Tuesday, March 10, 2009

The Rise (and Fall?) of Quants

An interesting article in the NY Times about the role physicists have played on Wall Street in recent years... sort of a continuation of how math abuse played such big role in our current terribleness.
Physicists began to follow the jobs from academia to Wall Street in the late 1970s, when the post-Sputnik boom in science spending had tapered off and the college teaching ranks had been filled with graduates from the 1960s. The result, as Dr. Derman said, was a pipeline with no jobs at the end. Things got even worse after the cold war ended and Congress canceled the Superconducting Supercollider, which would have been the world’s biggest particle accelerator, in 1993.

They arrived on Wall Street in the midst of a financial revolution. Among other things, galloping inflation had made finances more complicated and risky, and it required increasingly sophisticated mathematical expertise to parse even simple investments like bonds. Enter the quant.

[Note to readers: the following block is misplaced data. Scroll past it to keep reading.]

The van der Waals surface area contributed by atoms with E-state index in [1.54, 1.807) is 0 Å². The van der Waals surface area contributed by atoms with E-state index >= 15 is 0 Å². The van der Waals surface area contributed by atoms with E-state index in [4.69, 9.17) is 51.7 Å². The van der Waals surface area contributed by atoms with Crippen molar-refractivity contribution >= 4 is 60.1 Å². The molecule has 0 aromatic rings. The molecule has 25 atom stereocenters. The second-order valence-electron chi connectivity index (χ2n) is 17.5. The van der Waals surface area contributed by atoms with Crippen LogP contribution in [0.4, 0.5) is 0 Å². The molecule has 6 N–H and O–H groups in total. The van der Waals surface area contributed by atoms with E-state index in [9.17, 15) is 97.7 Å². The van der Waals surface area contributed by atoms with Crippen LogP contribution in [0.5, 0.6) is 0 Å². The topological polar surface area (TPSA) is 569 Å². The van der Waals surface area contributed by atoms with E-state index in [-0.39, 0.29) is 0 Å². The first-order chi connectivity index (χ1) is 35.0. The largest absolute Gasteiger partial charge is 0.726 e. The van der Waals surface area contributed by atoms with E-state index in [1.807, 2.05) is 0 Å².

As John Cole remarks... maybe we should have just bought them a Supercollider? It would have been cheaper. But seriously, it seems that quants greatest failure lay here:
By their activities, quants admit that despite their misgivings they have at least given cover to some of the wilder schemes of their bosses, allowing traders to conduct business in a quasi-scientific language and take risks they did not understand.
But as the article explains, that's sort of how the business world works... they're trying to make money, not unearth the underlying truths of financial markets... sound mathematics and statistics that casts doubt on a successful money making model was not going to be paid attention to... so is there really anything to fix here? It's just the underlying nature of the enterprise.

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